AP on Cuba - Propaganda in, 'News' out
Elian Gonzalez sent a note Sunday wishing a speedy recovery to "my dear grandpa Fidel," ...Gonzalez, the Cuban boy at the center of an international custody battle with family members in Miami six years ago, published a letter in the Communist Youth newspaper Juventud Rebelde signed with "little kisses" from him and his half-siblings and cousins.
"We send you this letter to let you know that we are worried about your health," Elian, now 12, wrote. "We hope for your speedy recovery and take the opportunity to wish you a happy birthday, may you have many more."
Question - does anyone with children think that sounds like the un-prompted action, and un-scripted words of a 12-year old boy?
Of course not. It is, I suppose, remotely conceivable that Elian Gonzalez did, in fact, of his own free will and volition, compose that letter which has been attributed to him, but it strikes me as extremely unlikely. As a father with kids that age, I'm not buying it.
Let us not forget, as the AP has apparently done, who and what Elian Gonzalez is. The key to understanding any comments attributed to young Mr. Gonzalez is this statement from Cuban spokesman Luis Fernandez back at the height of the controversy over his potential return to Cuba: "He [Elian] is a possession of the Cuban government." Not a free citizen - a possession. Anything that is attributed to Elian Gonzalez, therefore, is coming from...The Cuban Government. How credulous do you have to be to take ANY reports out of Cuba at face value?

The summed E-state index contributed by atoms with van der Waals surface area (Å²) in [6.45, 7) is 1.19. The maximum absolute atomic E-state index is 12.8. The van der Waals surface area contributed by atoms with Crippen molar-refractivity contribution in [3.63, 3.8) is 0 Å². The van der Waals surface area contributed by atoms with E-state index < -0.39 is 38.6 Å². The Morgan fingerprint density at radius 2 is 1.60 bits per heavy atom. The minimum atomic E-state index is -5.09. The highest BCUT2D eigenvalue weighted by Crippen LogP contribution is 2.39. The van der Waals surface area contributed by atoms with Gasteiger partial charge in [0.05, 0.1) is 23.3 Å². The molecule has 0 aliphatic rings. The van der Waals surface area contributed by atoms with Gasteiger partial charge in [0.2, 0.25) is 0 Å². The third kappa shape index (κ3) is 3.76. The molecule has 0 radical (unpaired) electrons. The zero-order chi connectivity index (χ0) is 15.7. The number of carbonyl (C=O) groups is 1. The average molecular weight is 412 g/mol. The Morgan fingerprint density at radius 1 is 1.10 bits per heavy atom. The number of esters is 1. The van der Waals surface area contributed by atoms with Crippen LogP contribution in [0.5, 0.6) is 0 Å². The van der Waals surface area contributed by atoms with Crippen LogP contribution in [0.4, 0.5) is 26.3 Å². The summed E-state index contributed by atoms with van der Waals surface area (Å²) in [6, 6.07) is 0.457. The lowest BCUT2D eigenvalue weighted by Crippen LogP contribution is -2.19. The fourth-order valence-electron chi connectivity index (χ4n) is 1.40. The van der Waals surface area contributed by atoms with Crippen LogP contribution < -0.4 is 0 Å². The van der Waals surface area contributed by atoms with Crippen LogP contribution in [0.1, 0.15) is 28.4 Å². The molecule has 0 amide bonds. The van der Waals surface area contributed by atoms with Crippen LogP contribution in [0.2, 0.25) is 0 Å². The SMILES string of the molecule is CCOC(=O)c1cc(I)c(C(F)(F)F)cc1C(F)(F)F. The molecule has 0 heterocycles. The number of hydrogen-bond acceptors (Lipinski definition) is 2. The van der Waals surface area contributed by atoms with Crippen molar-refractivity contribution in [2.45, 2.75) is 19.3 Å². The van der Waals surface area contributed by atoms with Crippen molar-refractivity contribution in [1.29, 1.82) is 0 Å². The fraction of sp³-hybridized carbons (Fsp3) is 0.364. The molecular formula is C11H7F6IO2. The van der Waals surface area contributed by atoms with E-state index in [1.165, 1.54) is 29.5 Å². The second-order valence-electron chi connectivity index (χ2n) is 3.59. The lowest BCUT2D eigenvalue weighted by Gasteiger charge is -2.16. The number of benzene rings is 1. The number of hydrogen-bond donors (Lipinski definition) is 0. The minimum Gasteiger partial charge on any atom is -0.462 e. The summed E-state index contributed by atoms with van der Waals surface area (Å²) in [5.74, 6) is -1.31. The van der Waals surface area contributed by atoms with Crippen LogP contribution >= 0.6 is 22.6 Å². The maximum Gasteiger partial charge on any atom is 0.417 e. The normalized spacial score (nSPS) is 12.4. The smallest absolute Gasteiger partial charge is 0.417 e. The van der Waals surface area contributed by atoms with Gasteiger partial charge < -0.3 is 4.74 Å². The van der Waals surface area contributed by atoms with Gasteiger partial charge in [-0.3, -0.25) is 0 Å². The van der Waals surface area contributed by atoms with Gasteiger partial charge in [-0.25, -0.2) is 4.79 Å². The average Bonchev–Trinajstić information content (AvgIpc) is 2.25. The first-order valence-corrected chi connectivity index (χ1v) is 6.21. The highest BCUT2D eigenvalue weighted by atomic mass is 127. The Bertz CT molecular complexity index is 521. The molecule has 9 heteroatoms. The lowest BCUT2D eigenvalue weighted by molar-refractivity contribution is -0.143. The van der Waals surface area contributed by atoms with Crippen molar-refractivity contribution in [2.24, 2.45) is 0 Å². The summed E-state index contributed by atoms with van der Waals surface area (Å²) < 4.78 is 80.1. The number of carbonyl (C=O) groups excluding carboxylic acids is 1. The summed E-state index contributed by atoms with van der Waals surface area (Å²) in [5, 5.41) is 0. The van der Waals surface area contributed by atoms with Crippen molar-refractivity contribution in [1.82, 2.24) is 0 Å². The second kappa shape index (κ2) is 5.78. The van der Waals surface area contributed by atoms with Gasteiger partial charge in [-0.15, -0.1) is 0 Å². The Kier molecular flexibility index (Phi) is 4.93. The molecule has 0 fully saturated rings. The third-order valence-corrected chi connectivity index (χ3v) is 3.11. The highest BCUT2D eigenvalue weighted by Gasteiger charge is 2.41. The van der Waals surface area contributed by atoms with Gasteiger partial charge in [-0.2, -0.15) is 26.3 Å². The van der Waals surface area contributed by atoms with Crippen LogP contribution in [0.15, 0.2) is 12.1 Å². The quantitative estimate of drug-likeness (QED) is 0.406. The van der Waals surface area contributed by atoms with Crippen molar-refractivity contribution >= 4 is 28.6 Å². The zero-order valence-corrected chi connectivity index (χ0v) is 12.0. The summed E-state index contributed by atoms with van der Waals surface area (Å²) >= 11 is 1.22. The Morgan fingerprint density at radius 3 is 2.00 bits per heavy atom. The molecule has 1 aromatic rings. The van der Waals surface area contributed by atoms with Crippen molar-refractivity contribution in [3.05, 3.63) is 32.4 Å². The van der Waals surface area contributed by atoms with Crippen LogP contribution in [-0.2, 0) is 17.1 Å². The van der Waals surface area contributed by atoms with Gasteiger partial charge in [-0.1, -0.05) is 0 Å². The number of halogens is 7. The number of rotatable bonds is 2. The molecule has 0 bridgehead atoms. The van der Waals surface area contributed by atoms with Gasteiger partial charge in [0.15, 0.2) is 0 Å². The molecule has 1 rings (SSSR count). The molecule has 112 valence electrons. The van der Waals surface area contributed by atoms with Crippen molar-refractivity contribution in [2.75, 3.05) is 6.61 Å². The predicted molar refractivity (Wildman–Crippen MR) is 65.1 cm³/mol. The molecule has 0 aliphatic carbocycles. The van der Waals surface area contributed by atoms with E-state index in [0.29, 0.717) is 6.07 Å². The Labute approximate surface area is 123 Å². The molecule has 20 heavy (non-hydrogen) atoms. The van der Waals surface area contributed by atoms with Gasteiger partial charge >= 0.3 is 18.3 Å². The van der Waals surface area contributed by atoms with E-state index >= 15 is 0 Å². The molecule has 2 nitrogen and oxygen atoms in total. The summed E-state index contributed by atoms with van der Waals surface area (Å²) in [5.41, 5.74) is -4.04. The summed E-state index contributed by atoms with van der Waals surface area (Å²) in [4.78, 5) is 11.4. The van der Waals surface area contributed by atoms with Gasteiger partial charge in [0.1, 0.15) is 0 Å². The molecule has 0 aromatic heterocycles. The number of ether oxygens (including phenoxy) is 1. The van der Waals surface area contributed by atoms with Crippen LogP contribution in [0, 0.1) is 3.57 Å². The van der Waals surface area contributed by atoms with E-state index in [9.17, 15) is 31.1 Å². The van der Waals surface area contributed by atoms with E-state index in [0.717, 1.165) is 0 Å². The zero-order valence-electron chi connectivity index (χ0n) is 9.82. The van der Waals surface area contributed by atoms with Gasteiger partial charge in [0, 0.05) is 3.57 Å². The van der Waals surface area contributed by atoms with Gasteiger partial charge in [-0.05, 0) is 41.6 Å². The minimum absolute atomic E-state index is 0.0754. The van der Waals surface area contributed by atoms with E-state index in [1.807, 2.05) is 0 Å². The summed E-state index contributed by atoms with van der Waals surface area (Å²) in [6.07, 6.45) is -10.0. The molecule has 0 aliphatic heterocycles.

Elian has been a public relations puppet for the ailing dictator more than once in the last half-dozen years. But the AP doesn't find it necessary to include any background, or cast any suspicion on the provenance of the letter. It doesn't find any reason to suggest to its readers that this might just be a piece of Cuban propaganda, from the Communist dictatorship still clinging to the reins of power. No, Elian wrote it. An innocent child. Freed from his oppressive relatives in Miami to return to his dear father in good old Cuba. That's good enough for the AP. And they think it's good enough for their readers...